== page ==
Lock Down MS Teams Creation

Microsoft has offers many guides that identify important items to consider and discuss before you roll out Teams to your organization. Plan for Teams Governance

My personal “Best Practice” item to consider is deciding who can create Teams.

This is an important consideration and one that should be discussed early in the planning stages.

What?

By default anyone who is a member of the organization can create a Team. Depending on how big your organization is this default setting could turn into an Administrative nightmare. Without any governance in place the ability for anyone to create a Team could lead to what is known as ‘Teams Sprawl’ or ‘Content Sprawl’.

So What?

In order to answer So What? We first need to understand what happens when a user creates a Team.

When a Team is created the following process takes place:

  • First a M365 Group is created and all the associated services that come with it
    • A shared Outlook inbox
    • A shared calendar
    • A SharePoint Site
    • A Planner
    • A OneNote notebook
    • Power BI
  • The SharePoint site is provisioned during this process
  • The Team is configured and group services are extended to it

In the end when one user creates a Team they actually create

  • An M365 Group
  • A SharePoint site
  • A Team

So consider that if your organization had 100 users and each user created only one Team apiece the Team Sprawl would look like this

  • 100 random M365 Groups
  • 100 associated SharePoint sites
  • 100 random Teams

In reality the numbers would be much higher cause if you can push a button and get a Team users will do this more than once.

Locking down the ability to create Teams to specific people or departments etc. is an important consideration and decision to make. And one that needs to implemented before Teams is rolled out to an organization.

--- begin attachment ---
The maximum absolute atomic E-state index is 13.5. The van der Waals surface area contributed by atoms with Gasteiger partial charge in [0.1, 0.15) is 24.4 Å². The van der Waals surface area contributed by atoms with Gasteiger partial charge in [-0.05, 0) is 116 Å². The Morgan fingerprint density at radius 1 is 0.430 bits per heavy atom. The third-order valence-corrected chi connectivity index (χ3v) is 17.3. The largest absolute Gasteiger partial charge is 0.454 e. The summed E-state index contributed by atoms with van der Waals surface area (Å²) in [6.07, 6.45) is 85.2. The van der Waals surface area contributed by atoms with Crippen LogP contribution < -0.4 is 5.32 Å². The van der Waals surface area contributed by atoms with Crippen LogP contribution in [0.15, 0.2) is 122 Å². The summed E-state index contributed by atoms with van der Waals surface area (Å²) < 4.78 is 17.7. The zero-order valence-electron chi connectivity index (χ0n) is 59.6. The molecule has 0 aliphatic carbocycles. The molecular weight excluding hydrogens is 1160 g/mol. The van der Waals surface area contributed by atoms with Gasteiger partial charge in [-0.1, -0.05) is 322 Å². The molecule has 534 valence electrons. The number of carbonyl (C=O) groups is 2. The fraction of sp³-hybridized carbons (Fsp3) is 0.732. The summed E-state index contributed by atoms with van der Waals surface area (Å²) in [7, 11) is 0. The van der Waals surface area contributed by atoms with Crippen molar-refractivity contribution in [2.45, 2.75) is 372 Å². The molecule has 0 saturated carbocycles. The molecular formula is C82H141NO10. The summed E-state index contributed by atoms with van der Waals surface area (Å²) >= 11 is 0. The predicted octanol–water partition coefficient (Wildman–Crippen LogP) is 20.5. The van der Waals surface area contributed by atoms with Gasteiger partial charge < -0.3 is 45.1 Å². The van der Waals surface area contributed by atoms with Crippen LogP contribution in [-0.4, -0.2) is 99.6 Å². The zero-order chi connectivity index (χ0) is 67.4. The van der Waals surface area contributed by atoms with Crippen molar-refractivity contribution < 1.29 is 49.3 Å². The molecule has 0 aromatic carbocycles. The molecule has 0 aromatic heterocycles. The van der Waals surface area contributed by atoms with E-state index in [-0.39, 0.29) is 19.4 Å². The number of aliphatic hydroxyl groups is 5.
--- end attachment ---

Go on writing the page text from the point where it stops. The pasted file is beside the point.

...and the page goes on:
Now What?

To prevent Team Sprawl you need to lock down who can create a Team and this is done by restricting who can create M365 Groups.

Perhaps there might be hesitation in doing this because the responsibility of creating Teams will fall to a group of people or department. This is an understandable concern if the volume of Teams creation requests will be large. This is where an organization might consider “automating” the Teams creation requests.

  • Locking M365 Group Creation down will reduce Administrative clean up.
  • Employing a user driven Teams request process will empower the user while maintaining organization requirements for how Teams will be created.

In this scenario all the necessary governance around how a Team is created would be configured first so that the end result is a Team that meets all the business requirements:

  • Naming convention
  • Whether Guests are allowed or not allowed
  • Custom Channels if desired
  • Members added
  • Security configurations for members and guests
  • SP site customizations
  • and more depending on the business needs…

This model can be configured with an approval process upon user submission to ensure requests meet valid criteria for creating a new Team. This process will also help to:

  • Eliminate the possibility of Team Sprawl
  • Provide business required configurations for new Teams
  • Include security practices and governance to protect the organization
  • Empower users to take part in the process and reduce Administrative overhead

In Conclusion

If you are thinking about deploying Teams in your organization give you and your project team ample time to consider what will be needed. Plan out what types of governance will be required and how it will be configured to meet the needs of the business. Locking down who can create a Team is a very good first step and followed up with automating the Teams creation process will ensure those governance practices are in place. Happy users and happy Admins!

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